Advertise on Bikeforums.net



User Tag List

Results 1 to 5 of 5

Thread: spoke count?

  1. #1
    Senior Member
    Join Date
    Aug 2009
    Posts
    474
    Mentioned
    0 Post(s)
    Tagged
    0 Thread(s)

    spoke count?

    does spoke count have anything to do with strength of the wheel? i've been riding a 20 spoke in front and a 24 in rear, and it has been fine, got a differant bike with corroded nipples and the same spoke counts and the front spoke snapped. now looking into different wheels, found a great deal, but it is a 18 spoke count front and 20 spoke rear, and it makes me hesitant to buy them, especially if spokes/nipples are going to constantly snap.

  2. #2
    Senior Member Homeyba's Avatar
    Join Date
    Jul 2009
    Location
    Central Coast, California
    My Bikes
    Colnago C-50, Calfee Dragonfly Tandem, Specialized Allez Pro, Peugeot Competition Light
    Posts
    3,370
    Mentioned
    0 Post(s)
    Tagged
    0 Thread(s)
    Yes it can. Less skilled wheel builders often compensate for their lack of skill with more spokes. The most important thing with wheels is the skill of the wheel builder. I've owned a set of 16 spoke wheels for over 10 years and a ton of miles (I run between 230-250lbs and ride as much as 10k miles/yr) . Just this year the rear broke it's first spoke so I had the whole wheel re-done. I expect it to last more than 10 years this time (I don't use it as much any more )

    The wheels with corroded nipples probably need to be replaced or rebuilt. If you buy the 18/20 spoke wheel set I would ride them for 100 miles or so then take them to a good wheel builder and have it retensioned. You should then have a wheel that will last for a good long time.
    It doesn't get harder, you just go slower.

  3. #3
    Senior Member
    Join Date
    Aug 2009
    Location
    Germantown, MD
    Posts
    311
    Mentioned
    0 Post(s)
    Tagged
    0 Thread(s)
    Yes, spoke count is important to wheel strength. The spokes are what support your most of your weight, not the rims (though the rims do add rigidity). To support your weight, the spokes need adequate tension...otherwise they will go through a more severe compression / expansion cycle each time the wheel goes around, leading to metal fatigue and spoke failure. If they have enough tension, they will not compress as much. With more spokes, the required tension from each one to adequately support your weight is less, so there is more margin for error. Thus you can get away with a sloppier wheel build with more spokes. But if you have less spokes, each one needs to have higher tension. Spokes (new ones anyway) have a very high tensile strength and are stronger than the rim, so the danger of overtightening them is that they can crack your rim. Rim manufacturers specify the maximum tension that is safe for their rims.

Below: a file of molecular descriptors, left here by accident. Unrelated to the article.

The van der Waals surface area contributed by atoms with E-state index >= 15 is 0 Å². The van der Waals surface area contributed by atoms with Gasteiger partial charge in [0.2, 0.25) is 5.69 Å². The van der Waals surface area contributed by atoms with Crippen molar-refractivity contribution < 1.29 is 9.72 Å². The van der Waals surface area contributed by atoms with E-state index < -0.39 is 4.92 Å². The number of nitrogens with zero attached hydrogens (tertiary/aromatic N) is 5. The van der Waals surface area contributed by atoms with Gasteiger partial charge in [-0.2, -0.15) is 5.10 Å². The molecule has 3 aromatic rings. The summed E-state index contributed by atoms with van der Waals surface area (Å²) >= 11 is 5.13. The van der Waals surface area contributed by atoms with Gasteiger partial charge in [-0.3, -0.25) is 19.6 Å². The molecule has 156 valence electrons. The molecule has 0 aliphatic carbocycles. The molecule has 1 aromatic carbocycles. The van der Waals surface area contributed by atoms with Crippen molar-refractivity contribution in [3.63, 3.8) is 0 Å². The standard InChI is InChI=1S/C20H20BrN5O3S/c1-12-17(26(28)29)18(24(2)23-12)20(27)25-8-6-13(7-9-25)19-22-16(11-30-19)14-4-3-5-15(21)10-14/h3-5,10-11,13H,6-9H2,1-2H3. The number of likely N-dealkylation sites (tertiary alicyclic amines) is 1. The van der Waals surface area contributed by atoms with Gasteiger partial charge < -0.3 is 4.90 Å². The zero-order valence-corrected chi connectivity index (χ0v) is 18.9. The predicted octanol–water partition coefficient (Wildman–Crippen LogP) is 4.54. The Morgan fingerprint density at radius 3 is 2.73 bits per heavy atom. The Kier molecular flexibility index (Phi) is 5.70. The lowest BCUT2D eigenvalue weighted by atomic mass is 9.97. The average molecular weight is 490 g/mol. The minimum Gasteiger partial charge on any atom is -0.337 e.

4. #4
    Senior Member socalrider's Avatar
    Join Date
    Mar 2004
    Location
    Upland, CA
    My Bikes
    Litespeed Liege, Motorola Team Issue Eddy Mercxk, Surly Crosscheck Cyclocross bike, Fisher Supercaliber Mtn. Bike
    Posts
    5,002
    Mentioned
    0 Post(s)
    Tagged
    0 Thread(s)
    Spoke count for many riders is related to weight.. I have 2 wheels - a Mavic Aksium and Velcoity Aerohead and the Aksium which is 24 spoke rear wheel is 30 grams heavier than my 36 spoke Velocity Aerohead..

    The 36 hole aerohead was built up with 14g straight spoke and brass nipples and still came in at 950 grams.. Sure you can buy something lighter by 100-200 grams but you will be giving up a little bit in overall strength..

    There are some lower spoke count wheels that are in the $1500+ range that are just as stiff but you pay a premium for those wheels.. I have a set of eurus that I use on fast training rides and centuries but most people are just looking for a solid everyday training wheel..

  5. #5
    Senior Member
    Join Date
    Jan 2007
    Location
    NorCal
    My Bikes
    Kestrel Talon
    Posts
    1,695
    Mentioned
    0 Post(s)
    Tagged
    0 Thread(s)
    The other thing to keep in mind is the repairability of a low spoke count wheel when a spoke does break - I'm talking about a field repair, getting the rim true enough to ride slowly back to your car or a bike shop. With a 32 or 36 spoke wheel, you're a lot more likely to be able to wrap the broken spoke around a nearby spoke and limp in. When I broke a spoke on my Neuvation wheel (24 spokes, 27mm deep rims) we couldn't true it up enough to ride on and I needed to hitch a ride. Even with the rear brake caliper opened up all the way, the rim was still rubbing in two places (one on the left, one on the right....). Fortunately, it happened right after the end of the Tour de Tucson, when a stupid recumbent rider (apparently going for a PB) crashed hard into me while I was lining up to turn in the timing chip. I didn't fall, but everyone around me heard the crash. There were lots of friends around, so getting a ride back to the hotel was not a problem.

    JB
    "Poor Reverend Hamilton! He worked so hard, got a mountain named after him and now all anyone wants to do is complain about his backside!" Overheard while climbing Mt. Hamilton

    Check out my cycling blog.

Posting Permissions

  • You may not post new threads
  • You may not post replies
  • You may not post attachments
  • You may not edit your posts
  •